This article is only available in the PDF format. Download the PDF to view the article, as well as its associated figures and tables.
The movement from anatomic research to experimental physiology, so important for modern medicine, began in the 17th century. However, the intellectual and institutional conditions were not right for the establishment of an independent experimental physiology methodologically based in vivisection and chemistry until the late 18th century in France.
John E. Lesch describes how the threads of experimental physiology created by Harvey, Mayow, Hunter, Haller, and others were woven into whole cloth through the efforts of Bichat, Magendie, Bernard, and their associates. Xavier Bichat developed a bipartite physiology. The first part grew out of traditional theoretical concerns about general biologic ideas, while the second was rooted in surgical skills and animal experiments. After Bichat's death, his student François Magendie continued his vivi-sectional work, combining it with the new critical pharmacology and its reliance on chemistry. This not only allowed breakthroughs in the physiology of poisons but also stimulated advances in pharmacology,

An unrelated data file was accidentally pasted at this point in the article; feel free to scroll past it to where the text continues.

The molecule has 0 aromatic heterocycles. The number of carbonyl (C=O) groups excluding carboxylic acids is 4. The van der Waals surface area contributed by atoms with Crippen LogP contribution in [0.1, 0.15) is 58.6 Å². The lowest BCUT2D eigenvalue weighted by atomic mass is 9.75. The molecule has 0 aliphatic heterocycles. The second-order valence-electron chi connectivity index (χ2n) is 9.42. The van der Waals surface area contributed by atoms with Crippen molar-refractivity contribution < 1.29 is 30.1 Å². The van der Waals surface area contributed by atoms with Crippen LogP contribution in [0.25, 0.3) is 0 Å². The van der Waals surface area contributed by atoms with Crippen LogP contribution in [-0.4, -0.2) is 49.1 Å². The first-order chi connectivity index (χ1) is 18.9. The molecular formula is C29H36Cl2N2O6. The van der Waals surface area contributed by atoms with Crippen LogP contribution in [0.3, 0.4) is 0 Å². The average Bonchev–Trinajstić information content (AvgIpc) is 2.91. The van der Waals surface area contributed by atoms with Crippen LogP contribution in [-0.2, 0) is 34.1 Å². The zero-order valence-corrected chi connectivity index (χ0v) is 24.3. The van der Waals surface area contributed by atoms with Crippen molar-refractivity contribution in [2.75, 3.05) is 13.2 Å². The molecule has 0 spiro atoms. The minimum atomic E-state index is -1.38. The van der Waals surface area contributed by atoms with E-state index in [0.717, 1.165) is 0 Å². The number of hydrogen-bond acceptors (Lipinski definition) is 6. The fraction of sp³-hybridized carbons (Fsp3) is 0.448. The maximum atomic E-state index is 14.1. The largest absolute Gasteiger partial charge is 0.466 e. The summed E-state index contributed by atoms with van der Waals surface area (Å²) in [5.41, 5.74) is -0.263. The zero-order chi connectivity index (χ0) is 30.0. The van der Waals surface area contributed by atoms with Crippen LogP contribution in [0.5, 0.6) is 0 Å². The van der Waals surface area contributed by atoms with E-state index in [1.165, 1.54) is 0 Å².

Walton MT. Science and Medicine in France: The Emergence of Experimental Physiology, 1790-1855. JAMA. 1984;252(24):3423. doi:10.1001/jama.1984.03350240067055
Coronavirus Resource Center
Customize your JAMA Network experience by selecting one or more topics from the list below.
Create a personal account or sign in to: